Many have shed a tear for the loss of such a natural national icon, pointing the finger at nature for taking the Azure Window away and depriving locals, future generations and tourists of its majesty. Can all the tears spilled over such a loss wash away the pecuniary blinkers which are blinding many with greed, leading to uncontrolled, irreversible ecological, economic and social destruction?
One hopes, as the Singaporean political activist Alex Tan believes, that “Perhaps our eyes need to be washed by our tears once in a while, so that we can see life with a clearer view again”, even if this is at a great cost. The view from the Azure Window is there for all those who have eyes to see.
Breaking news: it has been officially announced that it has been decided not to ‘rebuild’ the Azure Window. These fairy-tale decisions from this EU member state dispel any doubt of the miserable, deep depths the endemic political intelligence is in. I have no tears; there is only pain.
Thursday, 2nd March, 2017
Universe of Faith talks to Alfred E. Baldacchino, an environmental expert who is highly concerned about the fact that in Malta, we keep repeating the same mistakes detrimental to human health, the environment and the economy.
“In the 1970s the government introduced Acacias trees which are detrimental to some people suffering from asthma, allergies, sinusitis etc. This alien species was introduced in Malta after a donation to the government of the time. Today, landscapers are doing the same mistakes by introducing alien species in our roundabouts, streets and other urban areas. One such example is the fountain grass, Penisetum, which following its planting in major roads, has now escaped and is growing uncontrolled along streets, in fields and also in valleys, competing with indigenous flora.” He explained that while there are also indigenous plants which can cause allergies these grow in small quantities and not invasively like the alien species.
Alfred believes that landscaping our streets needs to be combined with respect for the local wildlife and ecosystem. “Australia and New Zealand spray each plane that lands to control the introduction of alien insects from being accidentally introduced in their country. They have learned their lesson hard after Europeans introduced foreign species which brought havoc to their indigenous biodiversity. England is spending billions to control the negative impacts of invasive species. What can we learn from them?”
He insists that our approach needs to change and that things can be done more professionally. “We can use many of our indigenous flora, which are so easy to propagate. We have so many beautiful wildflowers. Israel uses indigenous trees, such as the carob, to landscape its streets. We can do the same. Indigenous flora should be propagated locally and not imported for commercial reasons. This would help economically, ecologically and socially. We have to put our priorities right. Environmental landscaping needs to move hand in hand socially and ecologically.”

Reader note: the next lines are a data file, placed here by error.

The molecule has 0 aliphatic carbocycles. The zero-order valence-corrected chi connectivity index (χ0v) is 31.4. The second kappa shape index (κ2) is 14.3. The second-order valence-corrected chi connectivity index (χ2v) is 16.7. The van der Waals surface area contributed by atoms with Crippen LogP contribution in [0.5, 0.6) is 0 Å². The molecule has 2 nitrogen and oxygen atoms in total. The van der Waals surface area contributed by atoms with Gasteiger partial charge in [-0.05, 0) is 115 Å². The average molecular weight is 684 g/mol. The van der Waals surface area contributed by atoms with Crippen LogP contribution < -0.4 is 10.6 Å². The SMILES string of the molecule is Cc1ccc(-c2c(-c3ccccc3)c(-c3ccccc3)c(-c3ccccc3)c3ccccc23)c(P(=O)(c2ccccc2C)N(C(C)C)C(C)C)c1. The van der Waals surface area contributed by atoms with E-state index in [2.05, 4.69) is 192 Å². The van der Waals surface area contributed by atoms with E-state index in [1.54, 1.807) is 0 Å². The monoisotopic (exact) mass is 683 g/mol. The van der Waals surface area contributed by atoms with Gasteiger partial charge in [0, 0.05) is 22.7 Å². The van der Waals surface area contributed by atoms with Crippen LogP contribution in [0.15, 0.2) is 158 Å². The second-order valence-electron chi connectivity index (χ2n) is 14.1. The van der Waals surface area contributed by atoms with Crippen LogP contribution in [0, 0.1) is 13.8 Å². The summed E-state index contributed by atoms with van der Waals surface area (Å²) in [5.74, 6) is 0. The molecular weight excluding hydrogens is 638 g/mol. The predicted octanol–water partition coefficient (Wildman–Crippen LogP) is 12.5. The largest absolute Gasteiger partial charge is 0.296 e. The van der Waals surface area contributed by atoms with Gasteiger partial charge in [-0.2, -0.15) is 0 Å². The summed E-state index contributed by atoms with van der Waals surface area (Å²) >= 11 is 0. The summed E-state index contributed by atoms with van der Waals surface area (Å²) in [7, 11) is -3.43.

He also warns about the dangers of importing olive trees which are suffering from a deadly disease causing great economical and ecological damages. “Do we have to go through such negative ecological and economical experience to make us aware of the actions that needed to be taken?” he asks.
Alfred calls for the appreciation of our indigenous plants, those which have been adorning our country before the arrival of man, as well as implementing clear policies concerning alien invasive species which are destroying our ecosystems.
Pope Francis, in his recent letter On Care for Our Common Home also echoes this thinking when he said that some profits cause “terrible injustices, much greater than the economic benefit to be obtained,”. He also dedicates thirteen paragraphs (24, 32-42, 169, 190) of this letter on the value and protection of biodiversity.
Published: March 2017
How can I become a “Green Catholic”?
Alfred E. Baldacchino
mistieden fil-programm Għalina lkol ta’ Sonia Young
16 ta’ Frar, 2017
isma l-programm billi tagħfas fuq il-vleġġa.
L-lqugħ ta’ fuq, niexef wara xitwa ming’ajr xita. Juri wkoll in-nuqqas ta’ immaniġġar professjonali li għandu bżonn il-wied.
Għemejjel il-bniedem, li kif jgħidu huwa fost l-aktar intelliġenti mill-ħlejjaq kollha fuq din l-art.
Wednesday, March 30, 2016
A bumble bee pollinating white mignonette in spring. The EU is mulling on a ban on a chemical found in herbicides knows as glyphosate which is threatening this species (pollinators). Photo Alfred E. Baldacchino